Saturday, August 20, 2016

Mohenjo Daro hits the big screen!

Mohenjo Daro is one of the sites associated with the very ancient Indus Valley Civilization, which is roughly contemporaneous with the earliest Mesopotamian civilizations. They had writing but we can't read it. Thus when somebody decided to produce a movie, named Mohenjo Daro, about this long-ago era, they had to make just about everything up.

The news here is that they seem to have done a good job! At least according to AE Larsen, a scholar who runs a historical movie blog An Historian Goes to the Movies . Have a look at the trailer above. It's gorgeous! Oh, yes, Larsen reminds me that the remake of Ben Hur is imminent. It looks good, too.

Friday, August 19, 2016

Socotra Island: The Most Alien-Looking Place on Earth

Well, I just discovered this on another blog: Dark Roasted Blend. It's been around for a long time, and I suspect that it's a treasure house.

Here's some of the "alien" landscape of Socotra Island:

Wednesday, August 17, 2016

Not quite so welcome

Canada has got a lot of praise recently for its generous attitude towards admitting Syrian refugees. And rightfully so.

But Canadians are not so keen on another group: rich, mainly Chinese immigrants who have been moving into the Vancouver area for years and driving up real estate prices to a more than merely remarkable extent. That real estate boom (and a somewhat different boom in places like Toronto) has a major effect on the national economy as a whole. And it makes it easy to blame foreigners for this unbalanced, potentially perilous situation.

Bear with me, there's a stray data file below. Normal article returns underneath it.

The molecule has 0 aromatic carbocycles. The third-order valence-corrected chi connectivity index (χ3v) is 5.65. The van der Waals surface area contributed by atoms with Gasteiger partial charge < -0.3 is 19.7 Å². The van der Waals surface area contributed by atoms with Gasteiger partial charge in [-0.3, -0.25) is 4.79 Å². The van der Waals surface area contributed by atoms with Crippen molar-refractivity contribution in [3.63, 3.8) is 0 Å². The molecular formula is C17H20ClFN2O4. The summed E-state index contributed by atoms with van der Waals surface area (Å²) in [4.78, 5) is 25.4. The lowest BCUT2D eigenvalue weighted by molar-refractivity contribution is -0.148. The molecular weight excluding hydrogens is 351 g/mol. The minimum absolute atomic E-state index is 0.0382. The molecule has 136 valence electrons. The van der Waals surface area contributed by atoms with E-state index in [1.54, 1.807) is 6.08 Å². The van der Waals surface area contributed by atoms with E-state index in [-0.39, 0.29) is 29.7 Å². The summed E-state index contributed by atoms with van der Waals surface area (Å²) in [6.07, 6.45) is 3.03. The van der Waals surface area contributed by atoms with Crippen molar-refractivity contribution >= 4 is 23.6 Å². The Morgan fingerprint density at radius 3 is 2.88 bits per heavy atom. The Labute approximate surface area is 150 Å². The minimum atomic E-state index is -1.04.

Of course, the word racism comes up, in part because British Columbia has a history of excluding Asian immigrants.

But it's not a simple situation. A recent article in the Globe and Mail discussed at length the fact that different groups of Chinese immigrants don't get along with each other; older immigrants and their children and grandchildren don't feel any great solidarity with new immigrants from other regions.

Here is one Globe and Mail article. There are plenty more. Like this one about the not exactly rich, not necessarily immigrant.

Sunday, August 07, 2016

The Loeb Classical Library saves civilization

The Loeb Classical Library is a bit over one hundred years old. It was meant to be useful to a wide group of readers -- each volume has not just the original text but also a facing translation into English. As you can imagine many people who had an excellent classical education scorned the project. The poet John Talbot is one of the defenders of the LCL:
I have a little apocalyptic fantasy that involves the collection of Loebs in my local library. It’s a complete set, from Homer’s rosy-fingered dawn to the twilight of Ammianus Marcellinus. The very sight of it is reassuringly tidy: all the sprawling energies of a thousand years of Greek and Roman thought and song, distilled and compacted into these snug matching volumes, the Greek bound in olive drab, the Latin in scarlet. Run your fingers over the spines. Here are The Classics.